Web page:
Paul White boldly goes where no man has been B4!
The Native Instruments B4 is a virtual instrument designed to emulate the classic sounds of the Hammond B3 organ via physical modelling rather than sampling. It may be used either as a stand‑alone application or as a VST instrument and runs on both Macintosh and PC platforms. For the purpose of this review, I tested it as a VST plug‑in running within Logic Audio on the Macintosh.
Tonewheel Hammond organs are unique in that they generate their waveforms using a system of shaped wheels, fixed to a shaft, that rotate in front of magnetic pickups. The shape of the wheels produces the raw waveform, and drawbars are used to mix octaves and harmonics as a means of changing the tone. The tube circuitry of the older models also lends an interesting coloration to the sound, but perhaps the most important ingredient of the whole recipe is the Leslie cabinet, a rotary speaker system featuring separate treble and bass rotors.
Native Instruments have taken great care to model all aspects of both the Hammond B3 and the Leslie cabinet as closely as possible, but it is important to bear in mind that the model sets out to emulate how a Hammond/Leslie combination sounds when recorded in a studio, not when played live in your front room! It's even possible to adjust the virtual mic's angle and its distance from the Leslie speaker.
To install the software, PC users need to follow a series of steps outlined in the manual, after which their audio settings may need adjusting. As usual, an impressive list of cryptically named files is installed on the hard drive. Mac users simply click Install...
The software comes on an uncopyable CD‑ROM, which must be inserted from time to time, as per screen prompts. This is only mildly irritating, and is a far more benign form of copy protection than key floppies or dongles. The software is compatible with ASIO under both MacOS and Windows; for stand‑alone use on the Mac, MIDI can be routed to the software using OMS. Digidesign Direct Connect (Mac only) is also supported, for the benefit of those using DAE host systems.
As is customary with plug‑ins, the user can choose between a beautifully rendered overhead view of the instrument or a Control view featuring the control settings in more detail. The Control view provides access to some functions not available from the instrument view, such as Leslie parameters, mic distance, percussion characteristics, and overdrive depth. When the Percussion setting is switched to normal on a real B3 the overall level of the upper manual is reduced, but note that the Native Instruments B4 doesn't do this, as the designers feel most players didn't like it. Nevertheless, the tendency of the level of certain tones to drop slightly when they are used multiple times, as they may be when playing chords or octaves, has been modelled by the designers. I did also notice that B4 doesn't model the wind noise produced when close‑miking a Leslie, though most recording engineers actually try to avoid this noise.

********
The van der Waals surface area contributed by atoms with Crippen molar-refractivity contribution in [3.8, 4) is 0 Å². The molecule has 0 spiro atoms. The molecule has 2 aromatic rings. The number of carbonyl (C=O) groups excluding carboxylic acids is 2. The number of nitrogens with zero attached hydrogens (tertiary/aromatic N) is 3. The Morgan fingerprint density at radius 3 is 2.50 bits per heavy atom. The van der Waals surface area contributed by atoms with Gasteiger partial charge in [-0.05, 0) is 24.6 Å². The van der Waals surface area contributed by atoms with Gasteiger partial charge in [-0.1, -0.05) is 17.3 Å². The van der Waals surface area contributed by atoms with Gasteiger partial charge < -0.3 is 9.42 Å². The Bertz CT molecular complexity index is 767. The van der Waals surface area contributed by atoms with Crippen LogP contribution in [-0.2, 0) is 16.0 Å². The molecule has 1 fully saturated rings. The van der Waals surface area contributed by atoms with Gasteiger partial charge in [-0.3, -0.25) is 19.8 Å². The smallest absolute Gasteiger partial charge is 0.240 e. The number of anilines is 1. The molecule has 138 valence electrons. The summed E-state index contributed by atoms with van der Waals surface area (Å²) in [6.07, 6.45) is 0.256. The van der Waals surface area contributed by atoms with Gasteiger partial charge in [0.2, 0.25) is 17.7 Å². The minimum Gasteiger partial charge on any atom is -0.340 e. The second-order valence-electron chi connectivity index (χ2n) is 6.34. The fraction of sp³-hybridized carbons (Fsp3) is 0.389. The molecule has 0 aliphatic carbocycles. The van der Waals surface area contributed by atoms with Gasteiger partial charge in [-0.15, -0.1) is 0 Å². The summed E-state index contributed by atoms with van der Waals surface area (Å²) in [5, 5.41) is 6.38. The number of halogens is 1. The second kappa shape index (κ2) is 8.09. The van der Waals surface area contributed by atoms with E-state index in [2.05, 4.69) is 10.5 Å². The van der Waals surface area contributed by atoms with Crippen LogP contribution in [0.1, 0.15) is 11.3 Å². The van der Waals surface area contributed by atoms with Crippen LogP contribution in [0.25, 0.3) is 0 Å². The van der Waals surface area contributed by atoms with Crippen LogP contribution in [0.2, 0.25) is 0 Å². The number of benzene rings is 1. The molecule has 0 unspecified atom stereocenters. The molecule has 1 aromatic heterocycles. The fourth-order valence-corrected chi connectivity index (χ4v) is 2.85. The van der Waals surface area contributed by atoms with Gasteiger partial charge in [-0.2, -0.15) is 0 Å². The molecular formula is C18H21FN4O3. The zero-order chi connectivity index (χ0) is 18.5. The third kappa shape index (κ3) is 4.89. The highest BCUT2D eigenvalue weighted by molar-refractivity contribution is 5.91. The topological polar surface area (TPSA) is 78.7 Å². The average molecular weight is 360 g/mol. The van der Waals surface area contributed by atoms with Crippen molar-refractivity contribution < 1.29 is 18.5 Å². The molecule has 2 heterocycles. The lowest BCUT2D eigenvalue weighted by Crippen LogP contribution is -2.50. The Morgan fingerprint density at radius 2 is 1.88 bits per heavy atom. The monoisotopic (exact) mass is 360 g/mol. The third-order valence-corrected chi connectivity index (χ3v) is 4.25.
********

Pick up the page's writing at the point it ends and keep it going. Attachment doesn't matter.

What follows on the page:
The B4 has two manuals plus a set of bass pedals, all faithfully reproduced. MIDI channel 1 controls the upper manual, channel 2 the lower manual, and channel 3 the bass pedals. It's also possible to set up key splits to access the three manuals conveniently from your master keyboard. In true Hammond style, the sound is adjusted using traditional drawbars, and both the percussion feature and the key click of the real thing are modelled very convincingly, even to the extent of B4's key click sounding only on the first note of any legato phrase, just like its hardware counterpart. In fact, the only significantly non‑authentic feature of B4 (other than that it lacks the weight and size of the original!) is its ability to provide velocity sensitivity if required.
The bass‑pedal sound is set up using six drawbars, while the upper two manuals have nine drawbars each. Suitably vintage‑looking switches bring in the vibrato for the upper and lower manuals independently, while a six‑position knob selects from a choice of vibrato and chorus depths. Similarly styled switches are used to activate the percussion, overdrive, rotator and velocity functions. A chunky‑looking switch (which is normally operated from the mod wheel and not by your left knee, like the same switch on the original!) changes the Leslie speed from fast to slow. As you might imagine, the rotor acceleration dynamics have been modelled in some detail, with the option to adjust Leslie tone, speed and acceleration characteristics independently for the bass and treble rotors in the Control view. A swell pedal may be connected to dynamically vary the playing level, again much like the real thing, and you can adjust the tube‑amp settings to change the degree of drive, body and brightness in the sound.